|Year : 2016 | Volume
| Issue : 3 | Page : 139-146
Comparative evaluation of two different implant lengths for implant-assisted complete mandibular overdenture
Mohamed G Elkafrawy, Fadel A Abd Elfatah, Ften A Abu Talep
Prosthodontics Department, Faculty of Dentistry, Tanta University, Tanta, Egypt
|Date of Submission||25-Mar-2016|
|Date of Acceptance||27-Mar-2016|
|Date of Web Publication||29-Sep-2016|
Mohamed G Elkafrawy
Prosthodontics Department, Faculty of Dentistry, Tanta University, Tanta
Source of Support: None, Conflict of Interest: None
Purpose: To compare clinically and radiographically between two different implant lengths for implant-assisted complete mandibular overdenture.
Patients and methods: Twenty completely edentulous male patients with age range 55–65 years old were equally divided into two groups, for group I a maxillary complete denture and a mandibular implant-assisted complete overdenture were constructed for each patient using two implants with 3.6-mm diameter and 10-mm length with O-ring attachments were placed at the canine regions of the mandibular alveolar ridge while for group II a maxillary complete denture and a mandibular implant-assisted complete overdenture were constructed for each patient using two implants with 3.6-mm diameter and 12-mm length with O-ring attachments and placed at the canine regions of the mandibular alveolar ridge. Each patient was evaluated clinically as regards to patient satisfaction, gingival recession, probing depth, and stability test by using Osstell ISQ and radiographically by panoramic evaluation at denture insertion then after 3, 6, and 12 months. Data were collected and statistically analyzed using the unpaired t-test between the two groups and paired t-test within the same group.
Results: There was no statistical significance difference between the two groups as regards to clinical and radiographic evaluation; on the other hand, there was significant difference within the same group.
Conclusion: Two dental implants with length 10 mm are sufficient to assist complete mandibular overdenture with opposing conventional maxillary complete denture and there was no significance difference in implant stability between 10 and 12 mm dental implant length by using Osstell ISQ. According to the clinical results, based on the clinical parameters used in this study, the findings revealed healthy peri-implant conditions throughout the study period in both groups, with no significant difference between the two groups.
Keywords: gingival recession and pocket depth, implant overdenture, O-ring attachment, patient satisfaction, stability test (Osstell ISQ)
|How to cite this article:|
Elkafrawy MG, Abd Elfatah FA, Abu Talep FA. Comparative evaluation of two different implant lengths for implant-assisted complete mandibular overdenture. Tanta Dent J 2016;13:139-46
|How to cite this URL:|
Elkafrawy MG, Abd Elfatah FA, Abu Talep FA. Comparative evaluation of two different implant lengths for implant-assisted complete mandibular overdenture. Tanta Dent J [serial online] 2016 [cited 2022 Jan 17];13:139-46. Available from: http://www.tmj.eg.net/text.asp?2016/13/3/139/191432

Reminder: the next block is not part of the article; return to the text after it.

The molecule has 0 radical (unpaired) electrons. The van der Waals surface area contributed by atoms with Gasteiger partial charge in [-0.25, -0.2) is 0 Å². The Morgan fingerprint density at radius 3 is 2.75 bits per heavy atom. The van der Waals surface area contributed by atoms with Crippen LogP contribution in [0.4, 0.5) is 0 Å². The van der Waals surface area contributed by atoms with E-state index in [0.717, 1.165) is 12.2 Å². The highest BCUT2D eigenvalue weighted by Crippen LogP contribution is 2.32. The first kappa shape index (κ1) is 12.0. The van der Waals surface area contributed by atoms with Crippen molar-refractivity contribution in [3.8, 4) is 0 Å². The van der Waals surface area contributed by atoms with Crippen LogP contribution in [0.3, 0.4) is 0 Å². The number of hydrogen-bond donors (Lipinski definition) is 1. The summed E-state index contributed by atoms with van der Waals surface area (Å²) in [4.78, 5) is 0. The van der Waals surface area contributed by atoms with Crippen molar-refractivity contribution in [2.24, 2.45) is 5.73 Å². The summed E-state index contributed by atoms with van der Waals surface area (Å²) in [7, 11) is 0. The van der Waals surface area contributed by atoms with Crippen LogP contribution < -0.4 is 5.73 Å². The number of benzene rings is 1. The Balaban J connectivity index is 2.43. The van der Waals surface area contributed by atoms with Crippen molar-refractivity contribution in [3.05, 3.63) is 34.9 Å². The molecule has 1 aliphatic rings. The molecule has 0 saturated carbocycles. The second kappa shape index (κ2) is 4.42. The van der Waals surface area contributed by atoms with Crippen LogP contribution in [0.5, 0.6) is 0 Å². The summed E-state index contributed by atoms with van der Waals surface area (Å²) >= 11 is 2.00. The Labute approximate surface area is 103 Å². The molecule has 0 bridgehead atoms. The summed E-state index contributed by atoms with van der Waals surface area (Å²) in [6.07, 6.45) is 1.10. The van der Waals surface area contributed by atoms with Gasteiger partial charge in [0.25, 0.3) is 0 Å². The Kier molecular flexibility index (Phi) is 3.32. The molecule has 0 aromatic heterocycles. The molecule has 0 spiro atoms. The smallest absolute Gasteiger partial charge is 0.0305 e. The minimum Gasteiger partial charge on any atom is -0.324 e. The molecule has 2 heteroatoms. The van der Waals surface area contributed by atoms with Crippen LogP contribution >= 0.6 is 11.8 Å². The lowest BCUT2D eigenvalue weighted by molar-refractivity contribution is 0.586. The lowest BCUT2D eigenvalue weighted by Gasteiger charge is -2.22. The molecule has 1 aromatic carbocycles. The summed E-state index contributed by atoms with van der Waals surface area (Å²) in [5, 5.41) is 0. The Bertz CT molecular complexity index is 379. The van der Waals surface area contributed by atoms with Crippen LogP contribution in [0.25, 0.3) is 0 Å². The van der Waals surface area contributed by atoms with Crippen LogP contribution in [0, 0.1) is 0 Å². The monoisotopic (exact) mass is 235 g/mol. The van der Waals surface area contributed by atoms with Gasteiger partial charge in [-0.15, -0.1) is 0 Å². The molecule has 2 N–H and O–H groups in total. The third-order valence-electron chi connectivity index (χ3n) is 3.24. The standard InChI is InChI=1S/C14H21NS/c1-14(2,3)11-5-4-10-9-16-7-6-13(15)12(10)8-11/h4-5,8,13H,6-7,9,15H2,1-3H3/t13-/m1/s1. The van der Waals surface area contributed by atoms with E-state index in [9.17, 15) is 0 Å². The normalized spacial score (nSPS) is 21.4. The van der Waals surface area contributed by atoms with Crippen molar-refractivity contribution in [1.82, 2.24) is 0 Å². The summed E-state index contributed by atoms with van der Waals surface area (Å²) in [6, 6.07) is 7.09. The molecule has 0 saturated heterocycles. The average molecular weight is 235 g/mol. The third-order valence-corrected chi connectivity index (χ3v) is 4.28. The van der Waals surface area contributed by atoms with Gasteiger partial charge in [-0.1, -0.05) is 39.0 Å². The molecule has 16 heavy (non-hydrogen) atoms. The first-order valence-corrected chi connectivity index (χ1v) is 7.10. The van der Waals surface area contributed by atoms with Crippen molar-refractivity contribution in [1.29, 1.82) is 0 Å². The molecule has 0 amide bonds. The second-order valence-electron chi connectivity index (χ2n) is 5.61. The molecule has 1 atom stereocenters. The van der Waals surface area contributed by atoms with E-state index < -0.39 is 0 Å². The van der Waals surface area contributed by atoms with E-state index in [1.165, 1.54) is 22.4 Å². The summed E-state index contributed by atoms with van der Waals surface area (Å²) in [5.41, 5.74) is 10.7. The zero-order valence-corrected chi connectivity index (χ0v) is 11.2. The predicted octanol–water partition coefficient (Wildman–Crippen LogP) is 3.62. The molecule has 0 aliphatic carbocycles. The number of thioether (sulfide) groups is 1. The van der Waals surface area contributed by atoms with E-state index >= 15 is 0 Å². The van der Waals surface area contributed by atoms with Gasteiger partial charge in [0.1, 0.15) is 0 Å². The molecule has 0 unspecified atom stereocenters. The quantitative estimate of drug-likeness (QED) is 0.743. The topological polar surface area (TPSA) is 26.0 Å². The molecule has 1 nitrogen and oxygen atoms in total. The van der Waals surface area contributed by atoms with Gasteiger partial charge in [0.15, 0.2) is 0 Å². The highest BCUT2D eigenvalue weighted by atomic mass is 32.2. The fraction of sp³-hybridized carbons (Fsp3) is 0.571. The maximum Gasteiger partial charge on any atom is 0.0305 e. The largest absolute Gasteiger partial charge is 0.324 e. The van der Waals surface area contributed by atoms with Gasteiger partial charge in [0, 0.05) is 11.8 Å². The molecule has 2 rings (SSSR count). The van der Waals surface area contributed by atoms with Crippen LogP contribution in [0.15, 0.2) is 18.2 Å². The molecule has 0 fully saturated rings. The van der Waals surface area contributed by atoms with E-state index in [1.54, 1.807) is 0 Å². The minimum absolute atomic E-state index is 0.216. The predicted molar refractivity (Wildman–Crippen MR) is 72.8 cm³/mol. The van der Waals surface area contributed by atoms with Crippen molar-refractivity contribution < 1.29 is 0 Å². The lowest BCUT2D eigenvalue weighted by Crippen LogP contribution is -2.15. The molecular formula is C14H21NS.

| Introduction|| |
Problems associated with complete dentures are apparent to every dentist. One of those problems which are the most important is resorption of the alveolar ridge and atrophy of the denture supporting areas leading to ill-fitting denture, lack of stability, and impaired masticatory efficiency. These routinely practice problems forced dentists to try different methods of surgical interference in attempt to solve these problems, starting by vestibuloplasty, ridge augmentation, and finally implantation . The mandibular implant-assisted overdenture is a treatment that has been proposed for edentulous patients as an alternative to removable or implant supported fixed full prostheses .
Immediate loading protocol provides patients with immediate function, improved esthetics, and consequently patient satisfaction following implant placement . With the trend of shortening treatment time and reducing patient discomfort, flapless implant surgery has emerged as an alternate approach .
Several methods have been used in clinical practice to determine implant stability, the most accurate of which has been found resonance frequency analysis (RFA). The only commercially available device based on RFA is Osstell, later modified to Osstell Mentor . Panoramic radiography is a widely used technique because it has the advantage of providing, in a single film, the image of both jaws, with a relatively low radiation dose, in a short period of time, and at lower cost than other sophisticated techniques . So, the aim of this study is to compare clinically and radiographically between two different implant lengths for implant-assisted complete mandibular overdenture.
| Patients and Methods|| |
This study was carried out on 20 completely edentulous male patients selected from Outpatient's Clinic of Prosthodontics Department, Faculty of Dentistry, Tanta University, with age ranging from 55 to 65 years old. All Patients were informed about the steps of this research and signed a written consent according to the committee of ethics approved by Faculty of Dentistry, Tanta University. They should be in good general health and free from any relevant systemic diseases that might have an effect on bone resorption and healing, they should have enough interarch space with class I angle classification. Patients should have good oral hygiene with positive mental attitude. The bone height and width is accepted for the selected implant length and diameter at the prospective implant site according to the ridge mapping process . Patients must not have para functional habits and must not be heavy smoking.